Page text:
As a business owner, keeping informed about the finer points of employment law is important. If you're getting ready to hire your first employees, you need to be sure that you understand exactly what you can and cannot do. Don't risk getting yourself into legal trouble by asking the wrong question at the interview or making an off-hand comment that's considered legally unacceptable. I created this site to give you the basics of employment law expectations. I hope that the information here helps you to understand what you should and shouldn't do as you're interviewing and hiring your first staff members.
When filing a personal injury lawsuit, you should have a rough idea of what to expect so that you don't get surprised when something unexpected happens anytime during the process. Here is a brief overview of a typical injury lawsuit timeline to help prepare you for the process. The typical stages include:
The Discovery Process
In the discovery process, both you and the defendant are given the opportunity to get information relating to the case from each other. The discovery process is meant to ensure that none of you are faced with surprises during the trial. Some of the issues discovery processes include are:
The discovery process typically lasts for several months; it can be as short as 4 months or as long as 9 months.
Pretrial motions deal with the issues that either or both parties want to be resolved before the trial proper begins. For example, if you want the case to be tried in a particular jurisdiction and you have a legal basis for your claim, you can file a pretrial motion for the same. The more complex your case is, the more likely it is to involve multiple pretrial motions, which may lengthen the overall duration of your case.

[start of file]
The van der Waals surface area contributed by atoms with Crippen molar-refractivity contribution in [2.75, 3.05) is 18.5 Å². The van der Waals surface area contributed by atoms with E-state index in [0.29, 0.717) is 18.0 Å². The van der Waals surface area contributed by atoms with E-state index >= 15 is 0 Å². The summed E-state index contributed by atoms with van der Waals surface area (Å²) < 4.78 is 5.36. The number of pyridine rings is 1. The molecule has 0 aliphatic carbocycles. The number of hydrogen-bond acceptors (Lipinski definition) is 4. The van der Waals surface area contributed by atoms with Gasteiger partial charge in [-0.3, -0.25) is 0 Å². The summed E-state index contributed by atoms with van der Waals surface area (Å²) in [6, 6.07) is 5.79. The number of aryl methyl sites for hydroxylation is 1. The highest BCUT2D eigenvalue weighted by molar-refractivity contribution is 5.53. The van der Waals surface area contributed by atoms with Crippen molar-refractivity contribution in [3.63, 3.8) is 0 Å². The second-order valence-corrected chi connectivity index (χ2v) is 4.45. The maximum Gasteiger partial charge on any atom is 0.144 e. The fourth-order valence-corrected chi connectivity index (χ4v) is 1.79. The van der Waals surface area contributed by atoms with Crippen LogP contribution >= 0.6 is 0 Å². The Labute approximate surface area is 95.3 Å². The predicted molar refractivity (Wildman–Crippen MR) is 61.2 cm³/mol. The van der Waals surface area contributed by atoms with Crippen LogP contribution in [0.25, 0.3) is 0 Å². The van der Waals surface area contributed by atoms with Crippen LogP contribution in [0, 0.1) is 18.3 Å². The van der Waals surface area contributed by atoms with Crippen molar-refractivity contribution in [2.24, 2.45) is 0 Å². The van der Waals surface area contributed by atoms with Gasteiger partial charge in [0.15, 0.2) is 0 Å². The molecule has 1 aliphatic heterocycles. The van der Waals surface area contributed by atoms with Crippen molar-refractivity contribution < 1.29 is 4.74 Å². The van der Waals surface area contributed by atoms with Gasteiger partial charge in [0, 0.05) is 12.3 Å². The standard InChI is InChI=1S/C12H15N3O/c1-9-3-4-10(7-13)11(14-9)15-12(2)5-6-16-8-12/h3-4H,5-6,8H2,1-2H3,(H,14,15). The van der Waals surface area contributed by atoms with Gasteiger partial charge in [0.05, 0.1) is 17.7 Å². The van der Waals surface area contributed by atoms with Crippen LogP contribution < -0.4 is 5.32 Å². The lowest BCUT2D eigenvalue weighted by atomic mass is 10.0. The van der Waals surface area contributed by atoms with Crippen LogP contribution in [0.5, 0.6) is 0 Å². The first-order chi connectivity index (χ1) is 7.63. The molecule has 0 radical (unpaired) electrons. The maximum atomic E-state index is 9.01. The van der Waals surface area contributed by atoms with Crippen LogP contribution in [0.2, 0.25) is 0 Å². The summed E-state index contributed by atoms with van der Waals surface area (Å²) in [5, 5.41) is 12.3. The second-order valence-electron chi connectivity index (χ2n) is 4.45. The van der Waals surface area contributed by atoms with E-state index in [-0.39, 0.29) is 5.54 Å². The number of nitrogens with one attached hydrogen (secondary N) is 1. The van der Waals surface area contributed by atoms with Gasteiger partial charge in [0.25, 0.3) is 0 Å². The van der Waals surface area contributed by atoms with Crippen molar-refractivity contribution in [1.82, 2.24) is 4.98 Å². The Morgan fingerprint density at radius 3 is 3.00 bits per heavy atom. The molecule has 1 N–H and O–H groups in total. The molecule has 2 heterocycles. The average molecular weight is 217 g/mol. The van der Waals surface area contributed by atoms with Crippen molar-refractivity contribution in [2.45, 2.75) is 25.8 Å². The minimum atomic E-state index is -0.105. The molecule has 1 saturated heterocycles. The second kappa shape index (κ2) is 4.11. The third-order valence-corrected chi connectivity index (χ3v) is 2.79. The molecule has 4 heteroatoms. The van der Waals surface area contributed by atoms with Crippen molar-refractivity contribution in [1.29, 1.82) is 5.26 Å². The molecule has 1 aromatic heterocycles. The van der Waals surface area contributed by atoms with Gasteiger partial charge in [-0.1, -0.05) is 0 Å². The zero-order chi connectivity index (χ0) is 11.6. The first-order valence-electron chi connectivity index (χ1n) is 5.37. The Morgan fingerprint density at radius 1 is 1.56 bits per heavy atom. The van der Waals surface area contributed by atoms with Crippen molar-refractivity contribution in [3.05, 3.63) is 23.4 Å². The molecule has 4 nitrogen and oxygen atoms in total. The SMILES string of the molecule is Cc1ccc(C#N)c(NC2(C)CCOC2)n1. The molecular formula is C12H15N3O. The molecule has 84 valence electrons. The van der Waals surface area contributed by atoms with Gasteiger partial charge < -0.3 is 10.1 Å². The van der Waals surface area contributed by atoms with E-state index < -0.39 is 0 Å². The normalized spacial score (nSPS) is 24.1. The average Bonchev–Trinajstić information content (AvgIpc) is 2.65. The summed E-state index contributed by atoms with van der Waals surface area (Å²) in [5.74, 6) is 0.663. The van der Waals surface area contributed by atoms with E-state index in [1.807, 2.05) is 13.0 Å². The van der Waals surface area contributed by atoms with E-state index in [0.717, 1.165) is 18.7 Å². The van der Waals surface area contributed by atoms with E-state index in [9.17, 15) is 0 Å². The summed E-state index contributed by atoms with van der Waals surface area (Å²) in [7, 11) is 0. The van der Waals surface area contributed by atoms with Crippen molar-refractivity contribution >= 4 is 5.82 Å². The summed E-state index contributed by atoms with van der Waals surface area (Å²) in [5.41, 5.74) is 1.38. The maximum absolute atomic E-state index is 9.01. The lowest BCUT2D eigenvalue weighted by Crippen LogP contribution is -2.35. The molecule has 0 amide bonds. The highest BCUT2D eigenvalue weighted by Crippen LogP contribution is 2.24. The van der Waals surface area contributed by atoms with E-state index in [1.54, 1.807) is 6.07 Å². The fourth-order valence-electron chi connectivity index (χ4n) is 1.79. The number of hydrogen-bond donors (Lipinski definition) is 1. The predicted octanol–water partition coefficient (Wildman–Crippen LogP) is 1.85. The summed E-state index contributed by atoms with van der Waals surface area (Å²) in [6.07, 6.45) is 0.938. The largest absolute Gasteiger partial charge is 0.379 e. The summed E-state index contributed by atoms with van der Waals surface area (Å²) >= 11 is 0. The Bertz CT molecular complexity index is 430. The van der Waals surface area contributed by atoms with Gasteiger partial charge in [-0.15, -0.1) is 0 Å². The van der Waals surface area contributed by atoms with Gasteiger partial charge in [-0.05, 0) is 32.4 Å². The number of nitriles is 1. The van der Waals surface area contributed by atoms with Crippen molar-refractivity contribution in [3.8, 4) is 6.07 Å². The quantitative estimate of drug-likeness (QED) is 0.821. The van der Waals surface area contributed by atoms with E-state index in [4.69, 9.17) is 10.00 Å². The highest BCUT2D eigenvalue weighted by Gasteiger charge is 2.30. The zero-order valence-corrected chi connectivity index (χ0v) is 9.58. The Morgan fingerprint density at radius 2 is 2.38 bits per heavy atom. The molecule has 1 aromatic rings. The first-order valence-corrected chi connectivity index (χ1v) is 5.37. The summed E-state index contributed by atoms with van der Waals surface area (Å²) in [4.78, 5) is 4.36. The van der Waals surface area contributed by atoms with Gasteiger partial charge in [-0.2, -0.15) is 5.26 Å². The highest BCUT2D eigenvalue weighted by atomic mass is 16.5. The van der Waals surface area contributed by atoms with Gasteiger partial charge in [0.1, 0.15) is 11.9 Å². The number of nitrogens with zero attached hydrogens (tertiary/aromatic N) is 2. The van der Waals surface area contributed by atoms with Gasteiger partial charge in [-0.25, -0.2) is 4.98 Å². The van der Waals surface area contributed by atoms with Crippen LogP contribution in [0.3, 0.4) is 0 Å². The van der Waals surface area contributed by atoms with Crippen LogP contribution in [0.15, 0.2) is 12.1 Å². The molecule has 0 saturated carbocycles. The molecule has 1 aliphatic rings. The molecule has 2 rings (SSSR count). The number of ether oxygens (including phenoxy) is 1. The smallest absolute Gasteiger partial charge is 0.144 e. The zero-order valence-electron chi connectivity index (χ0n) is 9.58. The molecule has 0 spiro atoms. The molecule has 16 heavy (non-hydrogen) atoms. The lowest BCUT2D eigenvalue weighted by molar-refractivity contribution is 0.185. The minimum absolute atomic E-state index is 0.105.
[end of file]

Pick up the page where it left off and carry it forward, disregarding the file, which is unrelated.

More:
The Trial and Verdict
Once the pretrial motions have been dealt with or if they are nonexistent, then you move on to the main trial stage of the lawsuit. This is where a judge or jury listens to the arguments from both sides of the case before delivering judgment. The duration of this stage of the case is unpredictable; it can last for as short as a few months or as long as more than a year. The more money that is at stake, the more time it will take your case to conclude.
In most cases, your case will end with the delivery of the verdict or judgment, and the responsible insurance company will sign your check. However, this isn't always the case because the defendant may file an appeal to have the verdict overturned or to reduce the settlement figure. If that is the case, then you will also have to wait for some months for the appeal case to be concluded to know whether you will be collecting your settlement check, and how much it will be.
Contact a personal injury attorney for more information.